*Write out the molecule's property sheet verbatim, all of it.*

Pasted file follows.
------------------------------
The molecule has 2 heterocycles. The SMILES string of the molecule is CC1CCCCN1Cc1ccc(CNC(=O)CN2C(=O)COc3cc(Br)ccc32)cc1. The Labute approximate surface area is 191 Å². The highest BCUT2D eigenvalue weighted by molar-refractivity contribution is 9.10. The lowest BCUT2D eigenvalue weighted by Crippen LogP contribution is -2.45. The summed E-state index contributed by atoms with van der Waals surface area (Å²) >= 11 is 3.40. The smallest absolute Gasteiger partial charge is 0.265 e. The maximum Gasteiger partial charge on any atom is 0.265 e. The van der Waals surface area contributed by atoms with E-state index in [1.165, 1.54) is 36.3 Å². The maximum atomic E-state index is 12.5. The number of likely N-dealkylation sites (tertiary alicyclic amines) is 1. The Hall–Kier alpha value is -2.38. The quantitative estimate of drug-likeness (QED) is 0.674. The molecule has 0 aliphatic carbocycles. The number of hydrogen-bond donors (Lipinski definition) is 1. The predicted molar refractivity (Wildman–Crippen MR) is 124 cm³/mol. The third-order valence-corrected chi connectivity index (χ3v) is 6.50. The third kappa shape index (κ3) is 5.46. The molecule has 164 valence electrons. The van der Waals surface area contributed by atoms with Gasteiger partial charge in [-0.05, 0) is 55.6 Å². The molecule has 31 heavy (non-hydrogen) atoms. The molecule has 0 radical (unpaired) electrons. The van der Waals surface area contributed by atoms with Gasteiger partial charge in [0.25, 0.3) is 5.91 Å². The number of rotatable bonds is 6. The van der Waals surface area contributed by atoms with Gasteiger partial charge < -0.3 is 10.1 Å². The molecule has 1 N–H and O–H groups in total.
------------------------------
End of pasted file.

The molecule has 2 heterocycles. The SMILES string of the molecule is CC1CCCCN1Cc1ccc(CNC(=O)CN2C(=O)COc3cc(Br)ccc32)cc1. The Labute approximate surface area is 191 Å². The highest BCUT2D eigenvalue weighted by molar-refractivity contribution is 9.10. The lowest BCUT2D eigenvalue weighted by Crippen LogP contribution is -2.45. The summed E-state index contributed by atoms with van der Waals surface area (Å²) >= 11 is 3.40. The smallest absolute Gasteiger partial charge is 0.265 e. The maximum Gasteiger partial charge on any atom is 0.265 e. The van der Waals surface area contributed by atoms with E-state index in [1.165, 1.54) is 36.3 Å². The maximum atomic E-state index is 12.5. The number of likely N-dealkylation sites (tertiary alicyclic amines) is 1. The Hall–Kier alpha value is -2.38. The quantitative estimate of drug-likeness (QED) is 0.674. The molecule has 0 aliphatic carbocycles. The number of hydrogen-bond donors (Lipinski definition) is 1. The predicted molar refractivity (Wildman–Crippen MR) is 124 cm³/mol. The third-order valence-corrected chi connectivity index (χ3v) is 6.50. The third kappa shape index (κ3) is 5.46. The molecule has 164 valence electrons. The van der Waals surface area contributed by atoms with Gasteiger partial charge in [-0.05, 0) is 55.6 Å². The molecule has 31 heavy (non-hydrogen) atoms. The molecule has 0 radical (unpaired) electrons. The van der Waals surface area contributed by atoms with Gasteiger partial charge in [0.25, 0.3) is 5.91 Å². The number of rotatable bonds is 6. The van der Waals surface area contributed by atoms with Gasteiger partial charge < -0.3 is 10.1 Å². The molecule has 1 N–H and O–H groups in total.